Sure, if someone were to ask you what the number one thing you shouldn’t do before going to bed, you’d probably say “drink coffee” – but there’s much more to this equation of getting a good night’s sleep. Of course, it’s also deeper than simply going to bed at a reasonable time; rather, it’s all about planning your nighttime routine so that you avoid sleep-depriving bad habits.
Category: Sleeping Well
You should know by now that a good night’s sleep is necessary for our well-being and overall health, but were you aware that consumption of alcohol and drugs can actually impact sleep in negative fashions? Indeed, they can, and in this post we’re going to look at the different ways substances can influence your sleep patterns, right up to and including the arrival at the REM (rapid eye movement)
In obese people, fat deposits in the upper respiratory tract make the airway narrow, leading to a decrease in muscle activity in this region and, ultimately, apneic and hypoxic episodes – thus, sleep apnea. These episodes lead to an oxygen decrease in both blood vessels and body tissues, and this decreased oxygenation is a contributor to tissue hypoxia, the primary aggressor of atherosclerosis.
When we’re young, we really don’t think about it too much, but after we’ve put some years behind us and have to catch a good night’s rest in order to function at a job in the adult world, we come to understand the value of sleep. According to research we’ve looked at and analyzed, the average human being spends a third of their life sleeping, and it should come as no surprise that good sleep equates to good health.
When we think about foods or beverages that may keep us up at night, we immediately conjure up visions of coffee, cola, chocolate and all other manner of sugary delights. But what about foods that can actually help us sleep better?
Sleep, like anything else, can be good or bad in quality, and often times it’s everything in-between – including restless. One of the major causes of this broken, restless sleep is stress...Read more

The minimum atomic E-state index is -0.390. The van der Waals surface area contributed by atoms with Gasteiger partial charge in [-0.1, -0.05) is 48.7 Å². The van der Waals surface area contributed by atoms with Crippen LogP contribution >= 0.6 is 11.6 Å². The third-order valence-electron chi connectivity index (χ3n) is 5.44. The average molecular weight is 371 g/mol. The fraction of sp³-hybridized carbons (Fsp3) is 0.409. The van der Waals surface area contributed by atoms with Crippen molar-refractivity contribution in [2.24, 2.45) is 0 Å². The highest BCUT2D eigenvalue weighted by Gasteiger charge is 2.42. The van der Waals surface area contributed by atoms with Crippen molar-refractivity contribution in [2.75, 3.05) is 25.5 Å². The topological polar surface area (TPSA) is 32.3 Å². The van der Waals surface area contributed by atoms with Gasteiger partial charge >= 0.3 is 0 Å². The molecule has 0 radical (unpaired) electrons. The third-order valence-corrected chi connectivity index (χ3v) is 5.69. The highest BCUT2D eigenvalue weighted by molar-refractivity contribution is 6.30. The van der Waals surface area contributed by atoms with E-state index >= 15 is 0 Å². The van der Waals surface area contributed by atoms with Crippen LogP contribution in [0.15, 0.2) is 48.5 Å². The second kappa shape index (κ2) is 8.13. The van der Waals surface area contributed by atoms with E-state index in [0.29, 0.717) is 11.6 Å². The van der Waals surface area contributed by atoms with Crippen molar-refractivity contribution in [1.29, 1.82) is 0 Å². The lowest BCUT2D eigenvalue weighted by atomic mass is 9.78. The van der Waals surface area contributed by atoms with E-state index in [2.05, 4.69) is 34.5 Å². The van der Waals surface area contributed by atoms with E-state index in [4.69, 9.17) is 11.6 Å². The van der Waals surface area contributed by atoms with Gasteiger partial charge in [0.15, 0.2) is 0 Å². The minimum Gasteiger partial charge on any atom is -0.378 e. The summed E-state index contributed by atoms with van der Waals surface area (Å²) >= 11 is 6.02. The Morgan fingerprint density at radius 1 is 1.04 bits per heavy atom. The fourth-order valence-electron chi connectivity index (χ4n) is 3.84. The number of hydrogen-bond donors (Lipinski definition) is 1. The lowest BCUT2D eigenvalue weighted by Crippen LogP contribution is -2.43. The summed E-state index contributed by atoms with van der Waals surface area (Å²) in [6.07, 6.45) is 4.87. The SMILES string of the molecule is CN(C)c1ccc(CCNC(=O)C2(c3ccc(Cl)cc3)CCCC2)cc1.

Most of these will be over-the-counter remedies (i.e. “sleeping pills”) from either name brand companies or generic variants, yet the results should remain the same: assistance in lulling yourself to sleep when your mind and/or body just won’t let you.
As many as a third of American male adults – according to research culled by the Centers for Disease Control and Prevention – aren’t getting enough sleep on a regular basis…and that’s an alarming statistic when you break it down. There are a myriad of possible factors at play here with regard to why someone could be struggling to sleep peacefully, the more common reasons having to do with mental health issues or poor “sleep hygiene.”
From sundresses and strappy sandals to bikinis and cocktails poolside, summer enables us to shed the clothing layers of winter and is a much-awaited season filled with long sunny days, outdoor gatherings – well, prior to COVID concerns, that is – and warm temperatures. But for many, the season also signals a period for insomnia.
Fatigue is defined by the medical profession as a feeling of weariness, tiredness or lack of energy that does not disappear after rest. People may feel fatigued in body or mind – i.e. physical or psychological fatigue – but most of the time, fatigue can be traced to one or more of your habits or routines.